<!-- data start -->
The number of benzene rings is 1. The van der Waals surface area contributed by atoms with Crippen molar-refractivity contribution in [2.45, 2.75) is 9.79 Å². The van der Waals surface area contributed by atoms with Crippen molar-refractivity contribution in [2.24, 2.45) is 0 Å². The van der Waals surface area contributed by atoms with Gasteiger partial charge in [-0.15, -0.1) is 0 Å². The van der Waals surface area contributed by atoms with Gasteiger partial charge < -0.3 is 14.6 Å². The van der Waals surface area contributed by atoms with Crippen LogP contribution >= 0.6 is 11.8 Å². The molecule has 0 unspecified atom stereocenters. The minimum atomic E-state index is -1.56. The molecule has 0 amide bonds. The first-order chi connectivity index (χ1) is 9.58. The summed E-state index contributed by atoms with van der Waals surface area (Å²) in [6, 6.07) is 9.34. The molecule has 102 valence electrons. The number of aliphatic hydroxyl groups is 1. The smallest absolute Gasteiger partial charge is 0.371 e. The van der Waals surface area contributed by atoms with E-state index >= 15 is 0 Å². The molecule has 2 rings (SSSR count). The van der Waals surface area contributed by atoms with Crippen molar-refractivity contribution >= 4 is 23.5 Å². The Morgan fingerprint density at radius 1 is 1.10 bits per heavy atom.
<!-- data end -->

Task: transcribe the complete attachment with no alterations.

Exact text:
The number of benzene rings is 1. The van der Waals surface area contributed by atoms with Crippen molar-refractivity contribution in [2.45, 2.75) is 9.79 Å². The van der Waals surface area contributed by atoms with Crippen molar-refractivity contribution in [2.24, 2.45) is 0 Å². The van der Waals surface area contributed by atoms with Gasteiger partial charge in [-0.15, -0.1) is 0 Å². The van der Waals surface area contributed by atoms with Gasteiger partial charge < -0.3 is 14.6 Å². The van der Waals surface area contributed by atoms with Crippen LogP contribution >= 0.6 is 11.8 Å². The molecule has 0 unspecified atom stereocenters. The minimum atomic E-state index is -1.56. The molecule has 0 amide bonds. The first-order chi connectivity index (χ1) is 9.58. The summed E-state index contributed by atoms with van der Waals surface area (Å²) in [6, 6.07) is 9.34. The molecule has 102 valence electrons. The number of aliphatic hydroxyl groups is 1. The smallest absolute Gasteiger partial charge is 0.371 e. The van der Waals surface area contributed by atoms with E-state index >= 15 is 0 Å². The molecule has 2 rings (SSSR count). The van der Waals surface area contributed by atoms with Crippen molar-refractivity contribution >= 4 is 23.5 Å². The Morgan fingerprint density at radius 1 is 1.10 bits per heavy atom.